Otaku USA Magazine
Toshio Suzuki Shares How Miyazaki’s Grief Shaped The Boy and the Heron

Miyazaki’s The Boy and the Heron Gets English-Dubbed Trailer

Studio Ghibli co-founder and producer Toshio Suzuki revealed just how personal Hayao Miyazaki’s new movie, known in English as The Boy and the Heron, is to the Award-winning director. According to Toshio, different characters are based on real people.

“Miyazaki is Mahito [the main character], [late Studio Ghibli director Isao] Takahata is the great uncle, and the gray heron is me,” he explained. “So I asked him why. He said [Takahata] discovered his talent and added him to the staff. I think Takahata-san was the one who helped him develop his ability. On the other hand, the relationship between the boy and the [heron] is a relationship where they don’t give in to each other, push and pull.”

Then Takahata died in 2018, in the middle of the movie being made.

“After Takahata passed away, [Miyazaki] wasn’t able to continue with that story, so he changed the narrative and it became the relationship between the boy and the Heron,” Suzuki stated. “And in his mind, initially, the Heron was something that symbolizes the eeriness of the mansion and that tower, even ominous, that he goes to during war time. But he changed it to this sort of budding friendship between the boy and the Heron.”

He went on, “So this time around, when the Heron became the centerpiece of the story, and he came with the storyboards, I was careful for him to not portray me in a bad way. Having said that, I’ve known Miyazaki for 45 years. I remember everything about him. There are things that only I know. There are things that only the two of us know. And he remembers all these small details, which I was very impressed with.”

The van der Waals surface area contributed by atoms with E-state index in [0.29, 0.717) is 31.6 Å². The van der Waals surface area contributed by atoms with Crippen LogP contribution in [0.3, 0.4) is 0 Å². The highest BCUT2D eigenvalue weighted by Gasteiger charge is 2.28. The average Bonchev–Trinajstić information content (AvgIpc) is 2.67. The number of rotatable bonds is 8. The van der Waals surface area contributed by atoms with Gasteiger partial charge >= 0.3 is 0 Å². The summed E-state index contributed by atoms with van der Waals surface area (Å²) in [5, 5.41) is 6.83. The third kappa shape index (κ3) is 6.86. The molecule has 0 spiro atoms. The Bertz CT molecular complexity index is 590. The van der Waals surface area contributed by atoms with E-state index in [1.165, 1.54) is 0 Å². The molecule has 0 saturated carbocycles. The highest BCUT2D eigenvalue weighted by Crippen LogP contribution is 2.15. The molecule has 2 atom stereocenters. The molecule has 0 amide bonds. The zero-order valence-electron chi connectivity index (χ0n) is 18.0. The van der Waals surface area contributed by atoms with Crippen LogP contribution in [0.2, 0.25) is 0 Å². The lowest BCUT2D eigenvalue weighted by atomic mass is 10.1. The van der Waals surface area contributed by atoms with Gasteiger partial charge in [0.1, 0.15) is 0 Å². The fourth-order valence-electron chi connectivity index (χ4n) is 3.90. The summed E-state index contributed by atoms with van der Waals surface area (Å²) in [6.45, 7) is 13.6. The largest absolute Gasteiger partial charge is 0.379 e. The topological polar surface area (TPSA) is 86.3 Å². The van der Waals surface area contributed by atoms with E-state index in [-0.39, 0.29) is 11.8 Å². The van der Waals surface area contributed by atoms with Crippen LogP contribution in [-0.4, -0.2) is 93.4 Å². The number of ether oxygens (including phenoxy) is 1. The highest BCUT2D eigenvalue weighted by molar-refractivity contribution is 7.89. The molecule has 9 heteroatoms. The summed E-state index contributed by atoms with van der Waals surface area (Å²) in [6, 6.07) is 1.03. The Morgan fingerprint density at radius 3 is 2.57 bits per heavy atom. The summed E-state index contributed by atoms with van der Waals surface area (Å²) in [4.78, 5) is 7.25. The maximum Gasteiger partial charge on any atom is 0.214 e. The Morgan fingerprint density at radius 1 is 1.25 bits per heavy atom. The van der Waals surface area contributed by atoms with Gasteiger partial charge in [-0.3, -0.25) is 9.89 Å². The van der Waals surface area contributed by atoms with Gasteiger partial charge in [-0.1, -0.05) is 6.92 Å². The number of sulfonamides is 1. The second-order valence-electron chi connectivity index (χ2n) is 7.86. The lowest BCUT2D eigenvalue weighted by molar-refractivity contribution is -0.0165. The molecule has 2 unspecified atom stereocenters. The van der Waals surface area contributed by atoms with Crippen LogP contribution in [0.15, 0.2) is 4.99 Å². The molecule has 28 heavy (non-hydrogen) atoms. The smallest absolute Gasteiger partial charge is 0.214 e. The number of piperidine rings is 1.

But what about the uncle character? Suzuki admitted, “My question was: ‘So when is the great uncle going to appear?’ [Miyazaki] built this great character, but he never appears in the storyboards that he would bring me. But it took him actually about a year after the passing of Takahata that he was able to draw that character into the storyboards in the second half of the story. And the most surprising thing for me was when I saw the storyboard where Mahito was asked by his great uncle to carry on with this work, this legacy, and he says no — he declines the offer. Miyazaki was someone who followed the path of Takahata for so many years, and I thought it was a huge thing for him [to follow a different path].”

Source: IndieWire


Danica Davidson is the author of the bestselling Manga Art for Beginners with artist Melanie Westin, plus its sequel, Manga Art for Everyone, and the first-of-its-kind manga chalk book Chalk Art Manga, both illustrated by professional Japanese mangaka Rena Saiya. Check out her other comics and books at www.danicadavidson.com.